Yeah, well, anyhow the leader was later shot by his girlfriend and then they sort of evaporated.
I read that your love for music came from pop music and pop was what you would have liked to make?
I don’t know. I guess so. I could be a producer for other people; that would be my dream actually – to write songs for other bands. If you were in the studio like in the old days, and bands come by, you know? If you listen to the radio back in the 80s, the top 40 was full of brilliant stuff. David Bowie, The Rolling Stones etc. Not like today, haha.
Where did it go wrong?
I don’t know. That’s hard to say. The 90s, the Internet, but I also think it’s radio regulations. These days it’s the iTunes effect. There are no albums any more. It’s all chopped up to bits; there’s no continuity. You could make a big argument about continuity being lost in many other areas because the internet is like “all at once”. There is no A to B; it’s all A and B and C.
You’ve showed me here that you make your own audio apparel and sequencers. Was that just a way to simplify your process of making music or more to do with developing the aesthetics of your sound?
I used to have a Doepfer sequencer and it was basically the same as the smaller one and I thought, well, it could be made smaller, so I could fit five sequencers into the space of one. That’s why I started making them. But also because it keeps me busy. I envision a module and then you can have a million of these sequencers, all running at the same time. I did that for this record that I made for Midlight records. It’s all part of making something with something else you have made and it’s all connected; there’s a purpose to it.
Besides making music, you also design your cassettes and record sleeves. Do you go about making them before or after completing a song, or independent of the sounds?
It’s mostly after. In the case of the latest one for Dream Decay, it really was a brainwave, with a thought bubble and that rainy cloud.
Seems rather symbolistic.
Yeah, that’s it. Simple. Graphically strong.
It’s different from what you did before.
You think so? I was busier perhaps. It was all hand drawn; I used these adhesive letters you could buy in the pre-computer days: electra set stuff, inkt pens.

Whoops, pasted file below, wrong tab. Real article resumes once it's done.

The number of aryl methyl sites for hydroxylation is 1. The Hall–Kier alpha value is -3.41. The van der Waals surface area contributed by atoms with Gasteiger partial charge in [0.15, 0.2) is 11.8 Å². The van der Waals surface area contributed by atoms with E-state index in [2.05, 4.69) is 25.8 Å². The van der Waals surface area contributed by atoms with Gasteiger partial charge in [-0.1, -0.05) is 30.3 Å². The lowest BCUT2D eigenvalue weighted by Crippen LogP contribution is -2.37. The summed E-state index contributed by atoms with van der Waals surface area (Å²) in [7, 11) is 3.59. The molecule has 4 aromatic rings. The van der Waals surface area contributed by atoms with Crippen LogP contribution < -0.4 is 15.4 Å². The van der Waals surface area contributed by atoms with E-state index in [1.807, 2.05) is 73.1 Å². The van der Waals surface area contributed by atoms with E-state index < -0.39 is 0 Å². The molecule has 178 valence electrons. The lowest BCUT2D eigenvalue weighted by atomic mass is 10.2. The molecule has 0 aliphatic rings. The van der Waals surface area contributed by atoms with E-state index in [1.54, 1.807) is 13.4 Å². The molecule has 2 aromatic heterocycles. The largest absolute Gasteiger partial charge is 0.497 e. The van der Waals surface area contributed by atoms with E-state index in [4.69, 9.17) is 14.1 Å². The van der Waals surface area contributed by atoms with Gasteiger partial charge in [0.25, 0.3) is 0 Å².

I remember that in school we used to have this stencil with letters you could perfectly trace with a pen.
Yes, that too. But now we have PCs.
Knowing that Danny fancies philosophy and politics I thought I could ask him about one of his favourite Marxist writers – French native Guy Debord who founded the Lettrist International and Situanist International.
About Guy Debord: if you were sharing a cup of tea with him here at home surrounded by all this uncanny equipment, he would be intrigued. What song of yours would you be happy to show him?
Oh, I don’t know about that. I’d probably play him the Schedelvreter record. Very interesting person but I think I would be very intimidated because he was notorious. I mean, at the end he was the only one left in his own movement, right? Just like Andre Breton, haha. He kicked everybody out because they were not “pure enough”. He (Guy Debord) has been right about everything so far before; now it’s even worse.
Like a prophecy becoming true; he was a visionary.
True. It’s insane; also scary. We kind of took a wrong turn somewhere a few years ago. Like a cartoon cyberpunk nightmare, Donald Trump is a character straight out of a Norman Spinrad science fiction novel. I’m also reading this book about the Frankfurt Schule; it’s sort of a mash biography – all biographies thrown together in a story. Where Adorno (Theodor W.) broaches “the dialect of enlightenment” and attempts to understand why when people are given every opportunity to better themselves they end up electing Hitler, haha. They couldn’t understand it. It’s very interesting. I can’t say I understood it all either. Instead of heading towards enlightenment we went back to barbarism.
In terms of your artistic approach what is more important: the sound or the composition?
Composition. I find it interesting how these simple elements become more complex. That’s fascinating.
And how do you start composing? With a beat, a melody or a sound?
It varies. It could be a sound, a rhythm, a combination of both or all of the above. It’s never the same, and never straightforward. Sometimes it’s about breaking everything down and building it back up. It’s good to start fresh because after a while you end up in a tangled mess, and there are so many possibilities.
Photo credits: Verena Blok